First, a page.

Sunday, May 22, 2011

IRL - Government and Health Activism

I make it a point not to write about political views.  That's just my policy.  That said, I truly think there is a place for other Health Activists like me who on one hand do not want to share or converse with their political ideaology, yet on the other hand realize that it is the responsibility of us as Americans to participate in governmant.  Because I believe this has much more to do with government than politics, I'm hoping this will generate thoughts and conversation with other Health Activists.  Let's see what you think...

It's been about a year and a half ago that Health Activist Teri Robert revealed in the comments section, the abysmal number of Migraine patients and advocates that are willing to do even the smallest things to fight for their disease - 1000 out of 25,000 contacted.  The article itself was about pain patients and the number (1000 out of 8000) that chose to take action.  The majority complain, even whine, yet do nothing for the greater good.  Teri discussed her call to action which requires that a patient or loved one simply click a link to make their voices heard.  She says it takes about 5 minutes, but I found that it took me less than three... and I even took the time to personalize my message to my legislators.  One need not know any information about their government to do this.  They plug in their zip code and all the hard work is done for them.  They don't even have to actually write a message as one is provided for them! 

Why then is it so hard to get patients to do this??!

As Health Activists, we are good with things that happen online.  Why then are we so ineffective in getting other patients to put 5 minutes toward healing themselves?   What can we do to fix this?

I was appalled at Teri's facts.

Are you active in helping your legislators see the impact of your disease/disorder?  How?  Do you actively encourage your community members to take action?  How?

I am moderately active where contacting my legislators are concerned.  I've told them about needed legislation for pain treatment.  I've fought for the repeal of the law that will eliminate the sales of incandescent light bulbs next year.  There are others as well.  I often receive replies, but not always.  Those replies tell me that - to a degree at least - I am being heard.  As a result of those activities I have received multiple invitations to events in which my legislators are speaking or doing Town Hall Meetings.  As yet I have not been able to attend one of those, mostly due to flares of my health that are really poorly timed.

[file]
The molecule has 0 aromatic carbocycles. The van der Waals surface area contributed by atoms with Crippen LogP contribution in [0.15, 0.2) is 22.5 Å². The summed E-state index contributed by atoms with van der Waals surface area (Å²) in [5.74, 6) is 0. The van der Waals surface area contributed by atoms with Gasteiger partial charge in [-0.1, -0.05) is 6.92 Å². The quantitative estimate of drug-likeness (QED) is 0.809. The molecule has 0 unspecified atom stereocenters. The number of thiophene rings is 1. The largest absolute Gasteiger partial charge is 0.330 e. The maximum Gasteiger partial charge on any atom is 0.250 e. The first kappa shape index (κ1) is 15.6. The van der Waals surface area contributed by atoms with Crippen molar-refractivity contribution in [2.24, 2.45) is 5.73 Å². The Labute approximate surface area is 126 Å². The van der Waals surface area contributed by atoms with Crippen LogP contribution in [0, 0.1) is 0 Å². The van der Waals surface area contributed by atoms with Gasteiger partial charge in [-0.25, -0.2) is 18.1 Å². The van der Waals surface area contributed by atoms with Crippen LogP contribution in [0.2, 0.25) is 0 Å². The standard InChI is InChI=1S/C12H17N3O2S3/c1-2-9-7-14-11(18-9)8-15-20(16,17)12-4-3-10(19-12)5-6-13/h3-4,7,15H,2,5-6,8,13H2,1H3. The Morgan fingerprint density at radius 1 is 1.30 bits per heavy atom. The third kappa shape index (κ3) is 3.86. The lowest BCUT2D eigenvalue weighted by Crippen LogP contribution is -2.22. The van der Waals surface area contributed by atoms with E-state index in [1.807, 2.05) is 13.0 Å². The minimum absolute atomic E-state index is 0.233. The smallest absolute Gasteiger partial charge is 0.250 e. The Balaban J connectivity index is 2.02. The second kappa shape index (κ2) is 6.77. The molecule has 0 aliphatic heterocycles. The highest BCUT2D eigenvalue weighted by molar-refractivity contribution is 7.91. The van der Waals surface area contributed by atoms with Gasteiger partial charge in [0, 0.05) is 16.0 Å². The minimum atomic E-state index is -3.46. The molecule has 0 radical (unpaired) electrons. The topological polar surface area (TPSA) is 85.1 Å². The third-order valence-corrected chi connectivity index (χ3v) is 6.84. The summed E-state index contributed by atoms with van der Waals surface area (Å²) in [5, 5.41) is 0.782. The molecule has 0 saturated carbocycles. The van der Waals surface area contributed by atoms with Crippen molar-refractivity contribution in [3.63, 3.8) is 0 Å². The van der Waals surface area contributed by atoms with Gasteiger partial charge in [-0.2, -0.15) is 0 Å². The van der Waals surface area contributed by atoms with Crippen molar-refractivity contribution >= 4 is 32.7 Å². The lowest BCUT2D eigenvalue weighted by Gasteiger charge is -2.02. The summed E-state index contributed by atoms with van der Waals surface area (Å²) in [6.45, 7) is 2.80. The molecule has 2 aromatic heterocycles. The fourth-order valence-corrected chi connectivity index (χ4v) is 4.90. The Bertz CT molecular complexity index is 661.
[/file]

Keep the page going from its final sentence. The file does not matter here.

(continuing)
Not long ago I was invited to participate in my government and for my illness by going to Capitol Hill in person and talking face to face with my legislators.  At first I was taken aback - I do not consider myself at all well-spoken.  My brain fog often gives me trouble with word finding, and I am prone to being un-apologetically blunt at inopportune times.  Still, it took only a few seconds of convincing before I found myself saying an enthusiastic "YES!"  Heck, I love being spontaneous, and I am passionate about being a Health Activist.  This is yet another opportunity to do what I have been preaching about for years - putting my money where my mouth is.

And so despite shaking knees and fluttering heart, I am getting ready to head off to Washington DC in about a week to try to put a face on the disability and need for proportionate funding for my disease.  I don't know what the next days will bring, but I really, truly want to be up to this challenge.  I want to blog and tweet about it as I go, hoping that other Health Activists might be able to use my feelings and experiences - good or bad - to give them the courage to do the same for their disease or disorder.

Do you have other suggestions for me?  What do you think YOU would find helpful to encourage you to become more active in your government to benefit your health condition?

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